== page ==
The hedgehog and the fox

The Greek poet Archilochus noted that thinkers were of not one but two varieties. There were the hedgehogs that had one single large idea, and the foxes who, in contrast, had not one but many little obsessions. The former had a set of foundational principles by which they saw, measured and asserted the coherence of their world.

The foxes were each a bundle of many parts, of conflicting ideas of what the great Isaiah Berlin would call the “many little things”. The contrast could not be greater or the difference more stark.
The hedgehogs are all about a vision, a core set of beliefs. The parts all add up to one single whole. The fox is all about parts and cannot be boxed into one hole.
The hedgehog sets about to achieve what is crying to be done. The fox is all about being many things at once.
For one there is the single shaft of sunlight and for the other many colours as the light exits a prism. One hue or many? One road or many paths? Is there one great seminal issue at a time that the world has to confront or be done in? Or are there many?
Over the last century, and more so since the turn of the Sixties, those concerned about the earth’s ecological web, the structures and functions of nature, have locked horns on such lines. The divisions are not so simple as between the hedgehogs and the foxes.
Hedgehogs often differ on whence the threat is most acute. Overpopulation or the energy crisis; global climate change or the wipeout of species. Each issue has found a hedgehog to sound the trumpet, to rouse all to action. Each issue has been focus of concern and thought, action and reaction. It is the hedgehogs who sound alarm bells, rally the silent, and give voice to new concerns of an age.
But hedgehogs of whatever colour or, should we say, spines are clear on which drumbeat they march to. If they give up their one cause then not just one issue but all is lost. They must march on lest others lose focus.
The foxes are a different story. Here, one issue merges with another. Where hedgehogs stay with one link, they want to tackle the entire chain. Not all at once, but something amounting to that.
The drive to stop a large dam leads on to the question of displacement and to the larger developmental model itself. Pollution from an oil spill must be plugged but is of little use unless the energy regime itself is not under the scanner. Saving species is vital but not at the cost of the dispossessed of the earth.
“We are not of the Left or the Right”, the German Red turned Green Rudolf Bahro famously said in the 1980s. “We”, he said confidently, “are out in front”. It was industrial society per se that was at fault in exploiting humans and destroying the fabric of nature. There was need to rethink the model of industry as progress itself. Nothing less would suffice.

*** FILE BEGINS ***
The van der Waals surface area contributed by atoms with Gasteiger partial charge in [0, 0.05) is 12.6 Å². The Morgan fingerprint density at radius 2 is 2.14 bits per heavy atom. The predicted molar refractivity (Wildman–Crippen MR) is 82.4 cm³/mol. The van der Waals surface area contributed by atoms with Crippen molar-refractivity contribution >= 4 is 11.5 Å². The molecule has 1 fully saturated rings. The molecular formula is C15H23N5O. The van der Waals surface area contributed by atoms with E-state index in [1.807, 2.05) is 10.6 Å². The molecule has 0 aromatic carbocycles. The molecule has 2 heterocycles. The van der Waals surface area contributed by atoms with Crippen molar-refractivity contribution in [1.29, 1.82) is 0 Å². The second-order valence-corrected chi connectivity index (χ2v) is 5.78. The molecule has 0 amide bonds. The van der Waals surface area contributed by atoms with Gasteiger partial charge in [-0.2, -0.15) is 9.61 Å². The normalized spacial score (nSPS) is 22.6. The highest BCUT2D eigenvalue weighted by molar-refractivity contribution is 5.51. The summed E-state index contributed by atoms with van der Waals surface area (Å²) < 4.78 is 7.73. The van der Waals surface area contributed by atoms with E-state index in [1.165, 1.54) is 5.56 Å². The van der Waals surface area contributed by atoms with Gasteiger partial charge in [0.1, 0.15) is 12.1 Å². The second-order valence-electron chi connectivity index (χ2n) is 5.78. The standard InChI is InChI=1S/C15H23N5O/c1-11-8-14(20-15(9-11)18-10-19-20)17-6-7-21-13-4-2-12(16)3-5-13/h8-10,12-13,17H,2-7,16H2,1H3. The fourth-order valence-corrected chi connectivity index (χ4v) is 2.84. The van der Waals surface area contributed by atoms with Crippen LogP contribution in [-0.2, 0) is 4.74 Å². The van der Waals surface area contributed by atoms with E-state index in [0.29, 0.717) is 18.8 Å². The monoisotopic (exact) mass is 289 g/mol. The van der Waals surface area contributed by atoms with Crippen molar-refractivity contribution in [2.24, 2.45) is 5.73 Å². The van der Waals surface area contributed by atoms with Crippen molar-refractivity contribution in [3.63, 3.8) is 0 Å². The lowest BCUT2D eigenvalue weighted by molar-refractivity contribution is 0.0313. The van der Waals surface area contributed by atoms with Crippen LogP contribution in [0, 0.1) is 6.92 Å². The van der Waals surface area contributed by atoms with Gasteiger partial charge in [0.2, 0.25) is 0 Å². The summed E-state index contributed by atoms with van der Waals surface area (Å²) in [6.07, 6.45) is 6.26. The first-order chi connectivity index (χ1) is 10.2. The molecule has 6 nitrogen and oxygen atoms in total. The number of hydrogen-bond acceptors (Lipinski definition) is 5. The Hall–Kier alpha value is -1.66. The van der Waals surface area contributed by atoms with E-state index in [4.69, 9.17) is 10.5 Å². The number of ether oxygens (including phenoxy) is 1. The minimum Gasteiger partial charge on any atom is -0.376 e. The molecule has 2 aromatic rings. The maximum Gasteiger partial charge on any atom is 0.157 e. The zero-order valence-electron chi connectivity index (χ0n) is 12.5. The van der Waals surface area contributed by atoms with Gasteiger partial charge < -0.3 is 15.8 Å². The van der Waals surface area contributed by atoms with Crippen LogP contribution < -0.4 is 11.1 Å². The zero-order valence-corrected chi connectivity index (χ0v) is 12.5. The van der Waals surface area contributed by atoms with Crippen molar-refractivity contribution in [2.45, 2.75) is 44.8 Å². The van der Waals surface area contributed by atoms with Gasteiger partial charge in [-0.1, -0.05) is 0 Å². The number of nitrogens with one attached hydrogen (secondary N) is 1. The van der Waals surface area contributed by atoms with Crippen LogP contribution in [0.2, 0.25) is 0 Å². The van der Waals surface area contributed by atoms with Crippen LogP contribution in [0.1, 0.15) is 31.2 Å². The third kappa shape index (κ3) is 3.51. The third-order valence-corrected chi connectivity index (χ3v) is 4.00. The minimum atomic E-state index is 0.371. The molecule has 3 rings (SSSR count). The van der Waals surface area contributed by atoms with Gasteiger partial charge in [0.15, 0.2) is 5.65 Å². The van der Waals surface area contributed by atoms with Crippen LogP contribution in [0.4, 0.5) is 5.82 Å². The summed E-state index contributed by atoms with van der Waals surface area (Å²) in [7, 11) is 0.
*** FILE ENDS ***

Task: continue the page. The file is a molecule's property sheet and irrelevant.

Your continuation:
The German Greens, as they grew in numbers, were not so far in front. They may have begun as foxes but they matured into hedgehogs. For all the changes they brought about to moderate public policy, they were hedgehogs of a party political variety that made the deals essential to be in office.
So, the species do metamorphose after all. Time tide and age do matter. Some rare men or women are given to be both. Wangari Matthai of Kenya started out as leader of a green movement, endowing women with dignity even as they reforested the land. She ended up a minister with a wider agenda. As she says in her inspirational book, Unbowed, the journey continues, only the sign posts change.
Anil Agarwal, the late environmentalist of the poor of India, was another such figure. It is difficult to box him for he had both a central idea and several facets to his life, ideas and work. With his colleagues he put water harvesting on the public agenda a decade ago.
Twenty years ago he helped pull together many strands to give a citizens’ view of a “Green India” that ought to be. In our parlance, he gave the spoke to the wheel that made many foxes into a force led by a hedgehog.
Which one is better? Foxes find the linkages between society and nature, the doings of men and women and the ways the land and waterscape is remade and torn asunder. By following the many hues they represent the connections of the parts.
Hedgehogs can be obsessively single minded. Writing of the struggle of the socialists in the Thirties, the English poet W.H. Auden lauded them for believing in “today the struggle”. Such single-mindedness can have its advantages.
At a time when the relations of technology, society and nature are going through seismic shifts, there is some merit in seeing both the single-minded and the multi-hued as equally vital. Like the yin and yang in Chinese philosophy, they can check and balance each other. After all, the earth and all of us would be worse off without both in harness.

Mahesh Rangarajan is an environmental historian. He recently co-edited the book Environmental History: As If Nature Existed

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